Recently, the use of the electron microscope has begun to reveal pathologic alterations of synapses accompanying certain neurologic disorders. For a thorough understanding of the significance of these alterations, synaptic morphology and development must be clarified. One useful tool in the armamentarium of synaptic morphologists is the ability to induce aberrant synaptic development, either through the use of various toxins, infectious agents, or, even more importantly, through the use of a large number of murine mutants such as “weaver.” One of the more common forms of synaptic aberrations in these experimental models is the development and retention of dendritic spines of Purkinje cells unattached to their normal presynaptic mates. A review of the morphologic details of this phenomenon, as well as some theoretical considerations regarding their implications, forms the body of the present article.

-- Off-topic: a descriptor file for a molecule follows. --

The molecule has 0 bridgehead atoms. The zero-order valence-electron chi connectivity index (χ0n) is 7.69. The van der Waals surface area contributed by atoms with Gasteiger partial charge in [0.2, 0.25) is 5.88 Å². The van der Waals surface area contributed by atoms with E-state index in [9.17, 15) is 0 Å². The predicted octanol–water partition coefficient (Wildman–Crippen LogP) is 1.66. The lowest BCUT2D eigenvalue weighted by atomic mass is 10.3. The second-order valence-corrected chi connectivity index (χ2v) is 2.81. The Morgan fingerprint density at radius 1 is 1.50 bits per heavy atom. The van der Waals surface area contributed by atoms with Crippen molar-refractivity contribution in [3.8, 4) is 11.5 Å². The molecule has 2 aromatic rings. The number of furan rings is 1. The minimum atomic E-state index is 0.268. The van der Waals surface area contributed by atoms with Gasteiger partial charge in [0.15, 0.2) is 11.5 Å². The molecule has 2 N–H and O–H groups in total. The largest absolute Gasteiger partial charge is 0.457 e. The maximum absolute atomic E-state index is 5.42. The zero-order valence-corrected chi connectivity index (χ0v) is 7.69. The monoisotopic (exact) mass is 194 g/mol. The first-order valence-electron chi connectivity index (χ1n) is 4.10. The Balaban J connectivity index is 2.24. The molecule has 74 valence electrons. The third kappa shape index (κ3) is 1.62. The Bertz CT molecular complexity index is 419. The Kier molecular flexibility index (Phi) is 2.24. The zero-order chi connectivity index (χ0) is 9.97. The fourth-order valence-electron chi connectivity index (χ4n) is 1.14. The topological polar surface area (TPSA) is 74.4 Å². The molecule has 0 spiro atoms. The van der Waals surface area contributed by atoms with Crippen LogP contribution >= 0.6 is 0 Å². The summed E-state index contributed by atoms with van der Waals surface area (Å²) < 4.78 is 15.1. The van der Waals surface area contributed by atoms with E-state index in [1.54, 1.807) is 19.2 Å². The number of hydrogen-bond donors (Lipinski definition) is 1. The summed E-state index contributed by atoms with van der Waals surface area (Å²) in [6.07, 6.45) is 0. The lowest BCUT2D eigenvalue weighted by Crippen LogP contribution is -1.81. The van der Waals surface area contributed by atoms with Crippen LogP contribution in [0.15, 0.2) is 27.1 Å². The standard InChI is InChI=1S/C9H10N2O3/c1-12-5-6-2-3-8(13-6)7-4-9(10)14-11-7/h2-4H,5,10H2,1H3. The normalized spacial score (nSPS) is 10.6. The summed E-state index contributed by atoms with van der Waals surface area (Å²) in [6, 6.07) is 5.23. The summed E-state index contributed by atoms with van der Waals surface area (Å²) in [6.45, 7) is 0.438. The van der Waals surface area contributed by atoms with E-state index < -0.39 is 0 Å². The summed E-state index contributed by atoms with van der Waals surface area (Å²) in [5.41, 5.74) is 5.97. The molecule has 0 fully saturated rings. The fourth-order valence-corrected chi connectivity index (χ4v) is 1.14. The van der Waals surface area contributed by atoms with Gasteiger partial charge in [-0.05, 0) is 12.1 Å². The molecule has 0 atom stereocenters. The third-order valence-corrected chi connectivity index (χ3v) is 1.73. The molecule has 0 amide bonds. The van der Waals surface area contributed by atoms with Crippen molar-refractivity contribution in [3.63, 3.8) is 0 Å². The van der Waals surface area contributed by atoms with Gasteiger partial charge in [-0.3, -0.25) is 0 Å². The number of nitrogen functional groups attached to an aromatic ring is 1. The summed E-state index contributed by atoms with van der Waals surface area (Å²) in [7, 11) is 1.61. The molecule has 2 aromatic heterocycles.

|Original language||English (US)|
|Number of pages||8|
|Journal||Archives of Neurology|
|State||Published - Jun 1973|
ASJC Scopus subject areas
- Arts and Humanities (miscellaneous)
- Clinical Neurology